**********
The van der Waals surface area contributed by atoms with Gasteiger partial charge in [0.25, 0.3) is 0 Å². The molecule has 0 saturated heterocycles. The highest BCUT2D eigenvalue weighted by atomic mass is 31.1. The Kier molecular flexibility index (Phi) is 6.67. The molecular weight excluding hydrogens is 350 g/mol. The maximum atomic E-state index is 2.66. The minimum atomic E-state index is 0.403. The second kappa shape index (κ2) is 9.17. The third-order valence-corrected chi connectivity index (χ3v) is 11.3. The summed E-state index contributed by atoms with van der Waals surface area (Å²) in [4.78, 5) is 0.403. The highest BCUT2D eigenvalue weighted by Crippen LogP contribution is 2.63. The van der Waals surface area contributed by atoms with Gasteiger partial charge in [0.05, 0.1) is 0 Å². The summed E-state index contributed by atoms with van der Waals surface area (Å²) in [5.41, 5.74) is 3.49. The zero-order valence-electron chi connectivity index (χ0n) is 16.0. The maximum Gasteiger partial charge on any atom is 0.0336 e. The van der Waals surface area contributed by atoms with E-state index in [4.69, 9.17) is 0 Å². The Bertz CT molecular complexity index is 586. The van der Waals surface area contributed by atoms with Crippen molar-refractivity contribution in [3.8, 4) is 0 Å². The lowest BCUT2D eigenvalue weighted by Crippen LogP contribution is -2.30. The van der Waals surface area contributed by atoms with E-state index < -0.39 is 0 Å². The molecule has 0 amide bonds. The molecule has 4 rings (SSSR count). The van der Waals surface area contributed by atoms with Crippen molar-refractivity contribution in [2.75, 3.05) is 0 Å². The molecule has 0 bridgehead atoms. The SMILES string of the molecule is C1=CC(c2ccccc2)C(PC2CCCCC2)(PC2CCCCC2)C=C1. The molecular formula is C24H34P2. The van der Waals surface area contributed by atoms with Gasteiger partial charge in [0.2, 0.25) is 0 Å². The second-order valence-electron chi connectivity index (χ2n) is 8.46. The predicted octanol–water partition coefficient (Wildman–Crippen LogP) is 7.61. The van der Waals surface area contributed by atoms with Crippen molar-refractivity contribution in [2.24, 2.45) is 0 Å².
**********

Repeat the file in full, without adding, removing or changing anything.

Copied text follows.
The van der Waals surface area contributed by atoms with Gasteiger partial charge in [0.25, 0.3) is 0 Å². The molecule has 0 saturated heterocycles. The highest BCUT2D eigenvalue weighted by atomic mass is 31.1. The Kier molecular flexibility index (Phi) is 6.67. The molecular weight excluding hydrogens is 350 g/mol. The maximum atomic E-state index is 2.66. The minimum atomic E-state index is 0.403. The second kappa shape index (κ2) is 9.17. The third-order valence-corrected chi connectivity index (χ3v) is 11.3. The summed E-state index contributed by atoms with van der Waals surface area (Å²) in [4.78, 5) is 0.403. The highest BCUT2D eigenvalue weighted by Crippen LogP contribution is 2.63. The van der Waals surface area contributed by atoms with Gasteiger partial charge in [0.05, 0.1) is 0 Å². The summed E-state index contributed by atoms with van der Waals surface area (Å²) in [5.41, 5.74) is 3.49. The zero-order valence-electron chi connectivity index (χ0n) is 16.0. The maximum Gasteiger partial charge on any atom is 0.0336 e. The van der Waals surface area contributed by atoms with E-state index in [4.69, 9.17) is 0 Å². The Bertz CT molecular complexity index is 586. The van der Waals surface area contributed by atoms with Crippen molar-refractivity contribution in [3.8, 4) is 0 Å². The lowest BCUT2D eigenvalue weighted by Crippen LogP contribution is -2.30. The van der Waals surface area contributed by atoms with E-state index < -0.39 is 0 Å². The molecule has 0 amide bonds. The molecule has 4 rings (SSSR count). The van der Waals surface area contributed by atoms with Crippen molar-refractivity contribution in [2.75, 3.05) is 0 Å². The molecule has 0 bridgehead atoms. The SMILES string of the molecule is C1=CC(c2ccccc2)C(PC2CCCCC2)(PC2CCCCC2)C=C1. The molecular formula is C24H34P2. The van der Waals surface area contributed by atoms with Gasteiger partial charge in [0.2, 0.25) is 0 Å². The second-order valence-electron chi connectivity index (χ2n) is 8.46. The predicted octanol–water partition coefficient (Wildman–Crippen LogP) is 7.61. The van der Waals surface area contributed by atoms with Crippen molar-refractivity contribution in [2.24, 2.45) is 0 Å².